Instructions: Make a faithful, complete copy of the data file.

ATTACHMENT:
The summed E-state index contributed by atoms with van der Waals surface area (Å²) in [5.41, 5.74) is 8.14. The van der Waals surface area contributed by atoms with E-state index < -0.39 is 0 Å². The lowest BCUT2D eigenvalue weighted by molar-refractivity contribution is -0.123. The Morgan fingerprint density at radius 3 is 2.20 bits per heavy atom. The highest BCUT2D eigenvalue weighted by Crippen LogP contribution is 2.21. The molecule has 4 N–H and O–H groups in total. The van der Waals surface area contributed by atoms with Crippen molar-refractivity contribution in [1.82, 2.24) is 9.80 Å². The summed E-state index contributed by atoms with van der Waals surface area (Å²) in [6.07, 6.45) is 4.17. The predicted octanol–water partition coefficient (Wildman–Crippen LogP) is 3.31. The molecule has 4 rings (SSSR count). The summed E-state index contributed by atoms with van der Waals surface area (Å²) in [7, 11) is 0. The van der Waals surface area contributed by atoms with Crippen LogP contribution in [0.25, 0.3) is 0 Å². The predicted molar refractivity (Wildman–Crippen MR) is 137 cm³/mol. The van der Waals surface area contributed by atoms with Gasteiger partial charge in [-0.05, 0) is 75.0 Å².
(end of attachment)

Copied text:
The summed E-state index contributed by atoms with van der Waals surface area (Å²) in [5.41, 5.74) is 8.14. The van der Waals surface area contributed by atoms with E-state index < -0.39 is 0 Å². The lowest BCUT2D eigenvalue weighted by molar-refractivity contribution is -0.123. The Morgan fingerprint density at radius 3 is 2.20 bits per heavy atom. The highest BCUT2D eigenvalue weighted by Crippen LogP contribution is 2.21. The molecule has 4 N–H and O–H groups in total. The van der Waals surface area contributed by atoms with Crippen molar-refractivity contribution in [1.82, 2.24) is 9.80 Å². The summed E-state index contributed by atoms with van der Waals surface area (Å²) in [6.07, 6.45) is 4.17. The predicted octanol–water partition coefficient (Wildman–Crippen LogP) is 3.31. The molecule has 4 rings (SSSR count). The summed E-state index contributed by atoms with van der Waals surface area (Å²) in [7, 11) is 0. The van der Waals surface area contributed by atoms with Crippen LogP contribution in [0.25, 0.3) is 0 Å². The predicted molar refractivity (Wildman–Crippen MR) is 137 cm³/mol. The van der Waals surface area contributed by atoms with Gasteiger partial charge in [-0.05, 0) is 75.0 Å².